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VICIOUS CYCLE: 647(j)s

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From the streets to jail and back again, there is a vicious cycle of incarcerations occurring to people who are poor and living on our streets.

Apparently, it is a crime to be poor, because poor people are going to jail.

And it’s because of California Penal Code section 647(j). 647(j) PC is a vaguely written law which prohibits lodging on public property. But we have a problem here, the problem is the city is spending scarce city resources on the enforcement of 647(j) PC citations — incarcerating homeless people for a life sustaining act. Law enforcement officers are writing so many of these citations to homeless people it is impossible for them to keep up with them without one turning into a bench warrant resulting in incarceration.

The struggle homeless people are going through just trying to survive on the streets is enough without getting arrested for sleeping. Also, the majority of 647(j) PC citations are written in error. Officers write them even if you are not in any sort of “structure” but just lying on a blanket or in a sleeping bag.

THE CYCLE

Homeless people are going through a vicious cycle, a revolving door through the system where they are put in jail and are back within weeks for these same charges. Between October, 2001 and October, 2002 over 1,900 647(j) PC citations were issued to homeless people which accounted for 8.6% of all arraignments in San Francisco’s in February, 2002. The costs to the city for each offense is staggering.

Consider police time, processing, court costs, attorney fees, jail, etc.

Homeless people are under constant assault by law enforcement with these kinds of laws. Homeless people are kept on the run from the constant threat of sweeps where the Police and the Department of Public Works come and break up campsites, seize property and cause total chaos. Homeless people are going through upheavals on a daily basis and it’s because of laws like 647(j) PC.

COST TO LIVE IN SAN FRANCISCO

The average rent for a studio in San Francisco in May, 2001 goes for about $1,252 a month, a one bedroom apartment is 1,794 a month, this does not include security deposit, which usually is one months rent so in other words it takes over three thousand dollars just to get into a place. Plus there are utilities such as gas, electric, and phone. There are also other hurdles to overcome like background and credit checks. Many cannot afford these rents even if they do receive some kind of assistance, be it GA which averages at $350 a month which will be cut down to $ 59 a month when Prop N takes effect in July or SSI which is around $750 a month. Everyday more people are becoming homeless because they lose a job, exhaust all their resources and find themselves evicted and on the streets.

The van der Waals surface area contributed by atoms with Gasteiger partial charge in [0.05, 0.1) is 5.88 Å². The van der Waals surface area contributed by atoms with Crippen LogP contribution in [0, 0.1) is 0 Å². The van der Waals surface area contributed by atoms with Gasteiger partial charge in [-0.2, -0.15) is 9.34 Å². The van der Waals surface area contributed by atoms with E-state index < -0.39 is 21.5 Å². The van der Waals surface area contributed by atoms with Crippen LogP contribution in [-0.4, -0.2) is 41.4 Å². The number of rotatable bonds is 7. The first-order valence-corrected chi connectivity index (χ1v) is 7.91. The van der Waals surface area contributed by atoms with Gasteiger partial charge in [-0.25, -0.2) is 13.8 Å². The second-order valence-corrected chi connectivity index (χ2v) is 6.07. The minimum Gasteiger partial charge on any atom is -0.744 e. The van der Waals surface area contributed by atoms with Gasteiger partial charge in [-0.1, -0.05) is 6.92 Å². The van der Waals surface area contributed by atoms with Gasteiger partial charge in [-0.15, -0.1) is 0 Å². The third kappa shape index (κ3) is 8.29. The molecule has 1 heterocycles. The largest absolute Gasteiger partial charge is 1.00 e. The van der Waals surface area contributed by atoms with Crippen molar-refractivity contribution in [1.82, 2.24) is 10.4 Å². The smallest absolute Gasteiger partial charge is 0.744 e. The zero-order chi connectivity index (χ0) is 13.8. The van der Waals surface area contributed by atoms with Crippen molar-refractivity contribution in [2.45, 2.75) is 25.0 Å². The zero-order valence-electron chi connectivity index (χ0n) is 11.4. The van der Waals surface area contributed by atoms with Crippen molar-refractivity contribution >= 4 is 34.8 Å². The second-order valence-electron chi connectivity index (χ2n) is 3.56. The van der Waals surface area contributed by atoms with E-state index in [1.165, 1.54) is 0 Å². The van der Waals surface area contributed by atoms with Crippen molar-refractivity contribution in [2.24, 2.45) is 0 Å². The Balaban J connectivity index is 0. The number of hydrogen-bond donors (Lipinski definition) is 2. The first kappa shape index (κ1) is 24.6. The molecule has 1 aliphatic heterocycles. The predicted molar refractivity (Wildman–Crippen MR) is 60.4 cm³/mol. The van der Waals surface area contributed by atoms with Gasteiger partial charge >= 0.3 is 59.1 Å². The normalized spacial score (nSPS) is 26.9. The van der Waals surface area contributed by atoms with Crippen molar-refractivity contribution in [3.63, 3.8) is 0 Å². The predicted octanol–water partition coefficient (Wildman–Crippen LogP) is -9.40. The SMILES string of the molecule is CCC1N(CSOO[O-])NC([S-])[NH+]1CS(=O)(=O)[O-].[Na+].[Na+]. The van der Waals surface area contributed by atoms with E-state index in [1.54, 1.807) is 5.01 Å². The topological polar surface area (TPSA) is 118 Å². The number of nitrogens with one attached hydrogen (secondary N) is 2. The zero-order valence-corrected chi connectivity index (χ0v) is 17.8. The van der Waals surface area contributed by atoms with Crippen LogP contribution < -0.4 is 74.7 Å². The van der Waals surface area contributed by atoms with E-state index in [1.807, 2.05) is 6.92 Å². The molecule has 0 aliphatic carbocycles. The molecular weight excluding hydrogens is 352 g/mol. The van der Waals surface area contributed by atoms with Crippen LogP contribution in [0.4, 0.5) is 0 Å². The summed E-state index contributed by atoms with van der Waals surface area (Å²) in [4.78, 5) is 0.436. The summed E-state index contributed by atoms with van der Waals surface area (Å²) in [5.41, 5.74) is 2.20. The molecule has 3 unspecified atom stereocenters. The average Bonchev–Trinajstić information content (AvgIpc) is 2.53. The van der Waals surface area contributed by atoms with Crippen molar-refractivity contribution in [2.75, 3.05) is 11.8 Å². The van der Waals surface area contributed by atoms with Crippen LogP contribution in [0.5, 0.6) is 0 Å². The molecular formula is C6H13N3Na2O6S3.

WHAT ABOUT SROS & SHELTERS?

The average rent in a single room occupancy hotel runs around $600 a month. Shelters are not housing and should never be considered as housing. Even our shelters are at full capacity, homeless people have to take part in a lottery to get into a shelter for a night.

WHAT NEEDS TO BE DONE

We need to more affordable housing and in the meantime we need to stop the cycle of homelessness by providing rental assistance or least assist people with short term loans. If people are unable to pay their rent because they lose a job or get sick. We need to keep those who are still housed in housing.

We must keep more people from becoming homeless.

In a time when budgets are being cut and when services are strapped for funding, we need to look into other options on how we address the issue homelessness. Sending people to jail for sleeping on the street is ludicrous!

We need to break this vicious cycle of incarcerating homeless people for status offenses like 647(j) PC.

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Author: Street Sheet Editor

The STREET SHEET is the oldest continuously published street news paper in the United States. Organizationally, it is the public education and outreach tool of the Coalition on Homelessness. Every month, the STREET SHEET reaches 32,000 readers through over 200 homeless or low-income vendors. Our vendors are charged nothing for the papers they receive, and keep all money they earn through STREET SHEET distribution.

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